Why AI progress is faster than Moore’s Law — the age of the algorithm
Moore’s original 1965 paper Cramming more components onto integrated circuits contained a number of incredible insights. One of them has been shorthanded into “computers get 2x faster every 2 years.”.
Moore’s vision has come to pass. You can buy a “handy home computer” at walmart and pick up some deodorant at the same time.
Computer algorithms, for non machine learning problems, have not had quite as much improvement. Quick sort for example, a commonly used sorting algorithm, is turning 60 years old next year.
Deep learning algorithm improvement
Machine learning models have been progressing at a much faster rate. Here’s an example, a comparison of a sub system used in many object detection systems called “region proposal networks”:
“mAP” is a measure of how good the network is. Being able to achieve a similar score at a reduced time is a goal here. Faster R-CNN gets a 250x speedup compare to the original approach, and 10x faster than Fast R-CNN.
So how long did it take for Faster to get a 10x improvement? A few years?
Both Fast and Faster were published in the same year, 2015. Yes that’s right we saw a 10x speed up during the same year.
We see the error, or how many mistakes the AI makes, reduce over time too. For example in the the ImageNet large scale challenge we the error has gone down from 28% to 2% with Squeeze and Excite net. The big jump in 2012 was the switch to deep learning based approach with AlexNet getting an incredible 27,571 citations as of time of writing.
Algorithms that benefit from more data
Deep learning models benefit from more data. They make use of more data at train time to produce a better quality model. When the model gets used (at test time) it runs at a similar speed, regardless of the amount of data the original network was trained on³.
This is in direct contrast to “traditional” programming that typically tries to reduce the amount of data being used in the system. In fact there’s a whole language called Big O dedicated to this.
The availability of data is increasing. For example for cameras. One way the increased availability of data helps machine learning models is transfer learning. More data may mean more powerful pre-trained models and easier access to new data for fine tuning.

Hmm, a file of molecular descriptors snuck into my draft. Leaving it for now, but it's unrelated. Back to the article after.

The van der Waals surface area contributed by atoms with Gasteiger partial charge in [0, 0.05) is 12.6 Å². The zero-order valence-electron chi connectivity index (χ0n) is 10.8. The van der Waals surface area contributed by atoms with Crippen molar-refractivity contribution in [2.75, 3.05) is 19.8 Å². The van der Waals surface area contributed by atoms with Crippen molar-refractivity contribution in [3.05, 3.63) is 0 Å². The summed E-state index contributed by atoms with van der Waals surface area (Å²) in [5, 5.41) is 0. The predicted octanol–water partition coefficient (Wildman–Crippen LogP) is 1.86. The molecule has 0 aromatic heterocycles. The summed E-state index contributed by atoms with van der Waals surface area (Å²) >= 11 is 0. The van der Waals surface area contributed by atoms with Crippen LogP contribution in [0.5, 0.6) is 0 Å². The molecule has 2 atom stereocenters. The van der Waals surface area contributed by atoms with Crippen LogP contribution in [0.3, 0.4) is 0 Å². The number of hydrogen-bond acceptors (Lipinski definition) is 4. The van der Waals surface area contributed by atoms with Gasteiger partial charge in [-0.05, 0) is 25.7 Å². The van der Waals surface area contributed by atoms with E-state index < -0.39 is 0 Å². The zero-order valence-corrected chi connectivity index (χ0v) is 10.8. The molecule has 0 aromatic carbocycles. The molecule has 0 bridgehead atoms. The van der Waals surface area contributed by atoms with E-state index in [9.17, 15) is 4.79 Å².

Specialized hardware, such as GPUs are also helping. This has been covered in a lot of depth by others so I’ll just briefly show this example:
Here we see a 10x performance improvement over 6 years. Where as a doubling in performance every 2 years would only equate to a 4x improvement. Future improvements are likely with even more specific circuit design.
In contrast to traditional programming, AI algorithms has been improving at a faster pace. Hardware designed for these new algorithms drives further progress.
Algorithms + specialized hardware is driving this
But why is the hardware part faster than Moore's law? The difference is hardware designed for a “specific” purpose, vs generally adding more power. For example, a graphics unit is not always better than a central processor.
If you cellphone ran exclusively on a graphics unit your battery may go dead halfway through the day and it would likely feel sluggish to do common tasks.
However, specialized hardware does see a big return on tasks it is good at, such as deep learning. This specialized hardware can be constructed in a way that bypasses CPU limitations.
“And these cores can be added with a linear increase in computational ability, bypassing today’s Moore’s Law limits…” — Bruce Pile¹
Ok but what about algorithms? How is that really different?
In instruction driven programming we have “provably” optimal ways of doing certain things. If the assumptions underlying the proof are correct, the proposed method is the best we “think!” we will ever have at that problem.
We haven’t gotten to “provably optimal” yet with deep learning based approaches!